Images from the James Webb Space Telescope reveal fascinating new detail about the incandescent debris surrounding a dying star.
New observations of Messier 57, often known as the Ring Nebula, were released earlier this month; the photographs, which have been cleaned, polished, and processed, show the fading star like you’ve never seen it before.
The observations, made with the near-infrared NIRCam and mid-infrared MIRI, show several elements of the death throes of the Sun-like star at the heart of the nebula. NIRCam images reveal the complexities of the nebula’s filaments and knots, while MIRI observations reveal the subtle traceries of concentric features in the outer parts.
A planetary nebula, or The Ring Nebula, is 2,750 light-years away and is the dying remnant of a star that once resembled the Sun. Sun-like stars begin to become unstable and release their outer material when they run out of fuel to sustain the hydrogen fusion in their cores.
The star core falls under gravity into a white dwarf because it can no longer withstand the outward pressure of fusion. The Sun and the majority of the Milky Way’s stars will eventually meet this end.
A star that, from our perspective, reached the end of fusion some time in the past 2,000 years gave rise to the Ring Nebula. The white dwarf at its core has a mass of roughly 60% that of the Sun, and the material surrounding it is expanding into space in a sphere that appears to us to be a ring-shaped mass of luminous material.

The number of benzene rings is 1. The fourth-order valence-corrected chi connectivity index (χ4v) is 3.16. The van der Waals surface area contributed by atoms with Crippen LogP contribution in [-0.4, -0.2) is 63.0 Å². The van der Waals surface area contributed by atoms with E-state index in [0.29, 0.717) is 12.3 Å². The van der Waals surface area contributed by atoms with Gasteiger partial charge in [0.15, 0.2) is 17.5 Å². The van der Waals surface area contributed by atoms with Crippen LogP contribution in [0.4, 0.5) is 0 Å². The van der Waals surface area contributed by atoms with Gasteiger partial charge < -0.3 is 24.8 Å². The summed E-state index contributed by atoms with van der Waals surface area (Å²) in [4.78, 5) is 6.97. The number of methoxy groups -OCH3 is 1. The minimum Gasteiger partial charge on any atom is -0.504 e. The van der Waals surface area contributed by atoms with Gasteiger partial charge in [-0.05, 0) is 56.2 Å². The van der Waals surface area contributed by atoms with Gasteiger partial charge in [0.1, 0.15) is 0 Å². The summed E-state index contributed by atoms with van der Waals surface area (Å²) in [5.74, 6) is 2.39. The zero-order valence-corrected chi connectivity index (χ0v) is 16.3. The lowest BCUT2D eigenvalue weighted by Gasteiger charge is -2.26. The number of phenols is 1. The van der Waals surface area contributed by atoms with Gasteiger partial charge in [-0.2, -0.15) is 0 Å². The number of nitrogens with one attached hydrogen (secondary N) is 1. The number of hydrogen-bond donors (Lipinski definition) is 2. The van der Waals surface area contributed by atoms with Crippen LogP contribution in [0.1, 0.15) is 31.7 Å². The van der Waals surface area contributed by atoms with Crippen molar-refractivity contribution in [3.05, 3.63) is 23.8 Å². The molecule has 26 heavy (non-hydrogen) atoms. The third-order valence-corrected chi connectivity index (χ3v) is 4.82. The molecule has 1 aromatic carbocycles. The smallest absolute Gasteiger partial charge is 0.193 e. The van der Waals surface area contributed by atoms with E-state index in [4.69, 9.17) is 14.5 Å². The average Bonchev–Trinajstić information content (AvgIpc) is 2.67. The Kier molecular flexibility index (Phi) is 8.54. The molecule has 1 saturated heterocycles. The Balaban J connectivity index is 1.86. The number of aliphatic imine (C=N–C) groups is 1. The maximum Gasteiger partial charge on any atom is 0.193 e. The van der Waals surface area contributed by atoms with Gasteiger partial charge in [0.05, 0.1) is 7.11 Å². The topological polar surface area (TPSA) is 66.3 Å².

The nebula’s dusty, thick exterior is sculpted into fascinating shapes where it penetrates the interstellar medium. The nebula is seen in the new photos to contain over 20,000 compact, hydrogen-rich globules, and the light from the main shell reveals that it is also rich in polycyclic aromatic hydrocarbons, the sort of carbon that makes up soot.
It is believed that the star’s circumconcentric rings are the result of an interaction with a binary companion. The interior of the chamber is filled with hot, flimsy gas.
Astronomers will gain a better understanding of how most of the stars in the Universe will die by studying the specifics of these finer structures as discovered by the JWST.
Astrophysicist Mike Barlow of University College London in the UK and co-leader of the international JWST Ring Nebula Project said, “We are witnessing the final chapters of a star’s life, a preview of the Sun’s distant future, in a way. JWST’s observations have opened a new window into understanding these awe-inspiring cosmic events.
The Ring Nebula can serve as a laboratory for research into the formation and evolution of planetary nebulae.
You can download wallpaper-sized versions of the new images from the ESA Webb website.